Amazon appears to be the next company to want a piece of the video game streaming service pie. This may not come as too surprising as Amazon owns the biggest game streaming platform in Twitch. First reported by The Information, the massive company is already in the midst of developing their own video game streaming service according to two people knowledgeable with the company’s plans. Thus, Amazon is set to join Microsoft and Google with plans to enter the forefront of the cloud-based, video game streaming service space.
This streaming service from Amazon isn’t suppose to launch until next year at the absolute earliest. However, the company is apparently already in talks with publishers about bringing their games to the platform once it does launch. Amazon’s video game streaming service will share similarities with Microsoft’s and Google’s cloud-based services.
Much like its competitors, Amazon looks to eliminate the need for expensive hardware for players to experience the most demanding of games. To achieve this, like its rivals, Amazon plans to have “games run on powerful computers inside data centers.” This will allow for the company’s games to stream on a variety of less powerful devices including smartphones, tablets, and smart TVs.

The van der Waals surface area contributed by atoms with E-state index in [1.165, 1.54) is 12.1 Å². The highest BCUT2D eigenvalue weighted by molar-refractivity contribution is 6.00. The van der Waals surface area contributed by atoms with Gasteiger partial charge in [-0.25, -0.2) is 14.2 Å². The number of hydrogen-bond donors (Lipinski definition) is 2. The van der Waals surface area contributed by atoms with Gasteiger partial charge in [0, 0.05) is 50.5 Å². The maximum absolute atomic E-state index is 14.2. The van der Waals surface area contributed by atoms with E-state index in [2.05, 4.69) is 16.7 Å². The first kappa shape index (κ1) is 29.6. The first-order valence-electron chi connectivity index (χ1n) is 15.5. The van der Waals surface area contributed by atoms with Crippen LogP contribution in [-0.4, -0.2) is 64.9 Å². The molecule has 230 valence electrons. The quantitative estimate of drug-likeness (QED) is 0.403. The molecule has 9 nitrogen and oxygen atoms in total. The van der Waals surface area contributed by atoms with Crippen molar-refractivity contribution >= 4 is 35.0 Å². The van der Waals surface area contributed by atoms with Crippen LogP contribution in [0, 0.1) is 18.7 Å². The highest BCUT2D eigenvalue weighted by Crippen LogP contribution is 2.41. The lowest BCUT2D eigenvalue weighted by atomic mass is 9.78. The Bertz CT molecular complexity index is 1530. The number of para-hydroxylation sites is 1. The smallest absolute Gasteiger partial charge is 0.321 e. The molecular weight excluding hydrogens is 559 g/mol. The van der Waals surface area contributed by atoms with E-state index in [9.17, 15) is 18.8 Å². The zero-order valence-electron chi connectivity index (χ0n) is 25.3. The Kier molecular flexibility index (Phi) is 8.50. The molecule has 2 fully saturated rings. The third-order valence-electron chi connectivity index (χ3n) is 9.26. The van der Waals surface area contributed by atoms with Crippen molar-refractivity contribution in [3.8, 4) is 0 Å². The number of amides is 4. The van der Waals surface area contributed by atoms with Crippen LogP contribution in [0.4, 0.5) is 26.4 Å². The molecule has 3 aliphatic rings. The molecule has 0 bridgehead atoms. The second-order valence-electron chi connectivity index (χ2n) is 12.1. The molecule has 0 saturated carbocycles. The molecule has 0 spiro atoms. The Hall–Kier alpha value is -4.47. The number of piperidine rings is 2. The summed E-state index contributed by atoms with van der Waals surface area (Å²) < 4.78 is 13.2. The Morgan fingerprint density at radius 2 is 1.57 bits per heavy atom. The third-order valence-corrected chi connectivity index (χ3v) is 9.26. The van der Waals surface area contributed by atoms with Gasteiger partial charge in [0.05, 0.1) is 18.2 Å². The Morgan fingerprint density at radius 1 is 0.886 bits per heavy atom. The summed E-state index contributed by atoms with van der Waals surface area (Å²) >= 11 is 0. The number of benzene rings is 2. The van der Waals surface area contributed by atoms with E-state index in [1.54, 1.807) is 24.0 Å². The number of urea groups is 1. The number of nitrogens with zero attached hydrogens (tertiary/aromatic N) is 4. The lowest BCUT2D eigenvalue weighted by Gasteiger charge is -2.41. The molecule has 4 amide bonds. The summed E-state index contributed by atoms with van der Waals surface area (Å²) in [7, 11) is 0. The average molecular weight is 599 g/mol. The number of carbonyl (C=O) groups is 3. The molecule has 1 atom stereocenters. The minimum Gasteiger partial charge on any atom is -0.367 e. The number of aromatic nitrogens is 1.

Video game streaming services have been touted to be the future of video games for a while now. Last year, Microsoft announced Project xCloud, which will allow Xbox games to be streamed and played on any device. Google also announced and tested their streaming service Project Stream last year with Ubisoft’s Assassin’s Creed Odyssey serving as the service’s test bed. Sony first entered the streaming space with PlayStation Now after purchasing the streaming service Gaikai in 2012, and even Nintendo has been dabbling with video game streaming in Japan. The company partnered with Capcom and Ubisoft to release cloud versions of Resident Evil 7: Biohazard and Assassin’s Creed Odyssey in the country respectively. It will be interesting to see how Amazon fares in what is sure to be a highly competitive space in the future.